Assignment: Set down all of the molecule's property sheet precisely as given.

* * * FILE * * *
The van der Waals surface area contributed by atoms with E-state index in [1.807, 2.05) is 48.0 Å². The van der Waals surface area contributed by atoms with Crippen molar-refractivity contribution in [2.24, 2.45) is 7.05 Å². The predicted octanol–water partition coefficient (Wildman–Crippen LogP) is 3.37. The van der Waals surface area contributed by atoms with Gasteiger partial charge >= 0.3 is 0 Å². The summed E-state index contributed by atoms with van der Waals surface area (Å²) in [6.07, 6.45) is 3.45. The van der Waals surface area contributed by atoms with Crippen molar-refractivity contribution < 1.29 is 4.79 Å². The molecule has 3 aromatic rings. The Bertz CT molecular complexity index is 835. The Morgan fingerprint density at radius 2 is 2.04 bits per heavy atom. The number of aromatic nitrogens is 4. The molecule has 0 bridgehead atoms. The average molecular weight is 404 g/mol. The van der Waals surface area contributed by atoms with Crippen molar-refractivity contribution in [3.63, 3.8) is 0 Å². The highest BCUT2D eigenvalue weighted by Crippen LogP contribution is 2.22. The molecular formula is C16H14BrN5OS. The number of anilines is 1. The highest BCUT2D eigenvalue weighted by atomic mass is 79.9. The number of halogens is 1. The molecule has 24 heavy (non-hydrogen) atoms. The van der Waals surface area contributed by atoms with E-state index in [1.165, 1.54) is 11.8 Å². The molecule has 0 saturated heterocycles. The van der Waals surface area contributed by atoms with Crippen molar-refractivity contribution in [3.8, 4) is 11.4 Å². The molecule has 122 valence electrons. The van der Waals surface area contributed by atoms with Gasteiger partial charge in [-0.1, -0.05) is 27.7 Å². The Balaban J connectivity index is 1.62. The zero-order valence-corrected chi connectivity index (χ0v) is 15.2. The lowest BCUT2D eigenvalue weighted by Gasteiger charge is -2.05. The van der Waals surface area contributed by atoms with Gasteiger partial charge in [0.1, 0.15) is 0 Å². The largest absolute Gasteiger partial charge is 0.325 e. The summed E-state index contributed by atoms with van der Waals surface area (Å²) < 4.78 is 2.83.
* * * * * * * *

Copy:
The van der Waals surface area contributed by atoms with E-state index in [1.807, 2.05) is 48.0 Å². The van der Waals surface area contributed by atoms with Crippen molar-refractivity contribution in [2.24, 2.45) is 7.05 Å². The predicted octanol–water partition coefficient (Wildman–Crippen LogP) is 3.37. The van der Waals surface area contributed by atoms with Gasteiger partial charge >= 0.3 is 0 Å². The summed E-state index contributed by atoms with van der Waals surface area (Å²) in [6.07, 6.45) is 3.45. The van der Waals surface area contributed by atoms with Crippen molar-refractivity contribution < 1.29 is 4.79 Å². The molecule has 3 aromatic rings. The Bertz CT molecular complexity index is 835. The Morgan fingerprint density at radius 2 is 2.04 bits per heavy atom. The number of aromatic nitrogens is 4. The molecule has 0 bridgehead atoms. The average molecular weight is 404 g/mol. The van der Waals surface area contributed by atoms with Crippen molar-refractivity contribution in [3.63, 3.8) is 0 Å². The highest BCUT2D eigenvalue weighted by Crippen LogP contribution is 2.22. The molecular formula is C16H14BrN5OS. The number of anilines is 1. The highest BCUT2D eigenvalue weighted by atomic mass is 79.9. The number of halogens is 1. The molecule has 24 heavy (non-hydrogen) atoms. The van der Waals surface area contributed by atoms with E-state index in [1.165, 1.54) is 11.8 Å². The molecule has 0 saturated heterocycles. The van der Waals surface area contributed by atoms with Crippen molar-refractivity contribution in [3.8, 4) is 11.4 Å². The molecule has 122 valence electrons. The van der Waals surface area contributed by atoms with Gasteiger partial charge in [-0.1, -0.05) is 27.7 Å². The Balaban J connectivity index is 1.62. The zero-order valence-corrected chi connectivity index (χ0v) is 15.2. The lowest BCUT2D eigenvalue weighted by Gasteiger charge is -2.05. The van der Waals surface area contributed by atoms with Gasteiger partial charge in [0.1, 0.15) is 0 Å². The largest absolute Gasteiger partial charge is 0.325 e. The summed E-state index contributed by atoms with van der Waals surface area (Å²) < 4.78 is 2.83.